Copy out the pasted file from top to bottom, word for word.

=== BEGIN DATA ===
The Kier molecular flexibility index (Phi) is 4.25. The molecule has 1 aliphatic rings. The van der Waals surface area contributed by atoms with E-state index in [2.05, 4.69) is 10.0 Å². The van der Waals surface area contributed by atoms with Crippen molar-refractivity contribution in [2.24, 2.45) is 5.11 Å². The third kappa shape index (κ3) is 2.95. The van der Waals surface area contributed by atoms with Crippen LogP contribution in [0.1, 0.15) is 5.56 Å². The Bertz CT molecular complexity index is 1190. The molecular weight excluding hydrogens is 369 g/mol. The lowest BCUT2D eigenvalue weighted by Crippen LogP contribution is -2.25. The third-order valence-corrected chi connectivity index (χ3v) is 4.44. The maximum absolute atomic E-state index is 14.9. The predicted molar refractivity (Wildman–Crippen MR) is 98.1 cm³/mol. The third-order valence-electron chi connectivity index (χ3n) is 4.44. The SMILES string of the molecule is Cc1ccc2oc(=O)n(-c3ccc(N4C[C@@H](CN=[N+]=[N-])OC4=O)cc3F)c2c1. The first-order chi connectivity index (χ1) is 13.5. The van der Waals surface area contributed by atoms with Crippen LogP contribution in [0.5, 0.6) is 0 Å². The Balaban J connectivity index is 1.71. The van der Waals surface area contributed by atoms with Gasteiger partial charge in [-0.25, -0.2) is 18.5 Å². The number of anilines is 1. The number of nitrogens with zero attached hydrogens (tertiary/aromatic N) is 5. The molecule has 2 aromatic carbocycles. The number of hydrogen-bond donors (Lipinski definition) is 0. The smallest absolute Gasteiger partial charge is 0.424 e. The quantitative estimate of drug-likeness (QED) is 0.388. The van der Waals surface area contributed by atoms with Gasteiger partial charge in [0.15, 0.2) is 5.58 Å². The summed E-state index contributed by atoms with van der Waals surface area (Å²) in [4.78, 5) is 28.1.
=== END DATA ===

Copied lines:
The Kier molecular flexibility index (Phi) is 4.25. The molecule has 1 aliphatic rings. The van der Waals surface area contributed by atoms with E-state index in [2.05, 4.69) is 10.0 Å². The van der Waals surface area contributed by atoms with Crippen molar-refractivity contribution in [2.24, 2.45) is 5.11 Å². The third kappa shape index (κ3) is 2.95. The van der Waals surface area contributed by atoms with Crippen LogP contribution in [0.1, 0.15) is 5.56 Å². The Bertz CT molecular complexity index is 1190. The molecular weight excluding hydrogens is 369 g/mol. The lowest BCUT2D eigenvalue weighted by Crippen LogP contribution is -2.25. The third-order valence-corrected chi connectivity index (χ3v) is 4.44. The maximum absolute atomic E-state index is 14.9. The predicted molar refractivity (Wildman–Crippen MR) is 98.1 cm³/mol. The third-order valence-electron chi connectivity index (χ3n) is 4.44. The SMILES string of the molecule is Cc1ccc2oc(=O)n(-c3ccc(N4C[C@@H](CN=[N+]=[N-])OC4=O)cc3F)c2c1. The first-order chi connectivity index (χ1) is 13.5. The van der Waals surface area contributed by atoms with Crippen LogP contribution in [0.5, 0.6) is 0 Å². The Balaban J connectivity index is 1.71. The van der Waals surface area contributed by atoms with Gasteiger partial charge in [-0.25, -0.2) is 18.5 Å². The number of anilines is 1. The number of nitrogens with zero attached hydrogens (tertiary/aromatic N) is 5. The molecule has 2 aromatic carbocycles. The number of hydrogen-bond donors (Lipinski definition) is 0. The smallest absolute Gasteiger partial charge is 0.424 e. The quantitative estimate of drug-likeness (QED) is 0.388. The van der Waals surface area contributed by atoms with Gasteiger partial charge in [0.15, 0.2) is 5.58 Å². The summed E-state index contributed by atoms with van der Waals surface area (Å²) in [4.78, 5) is 28.1.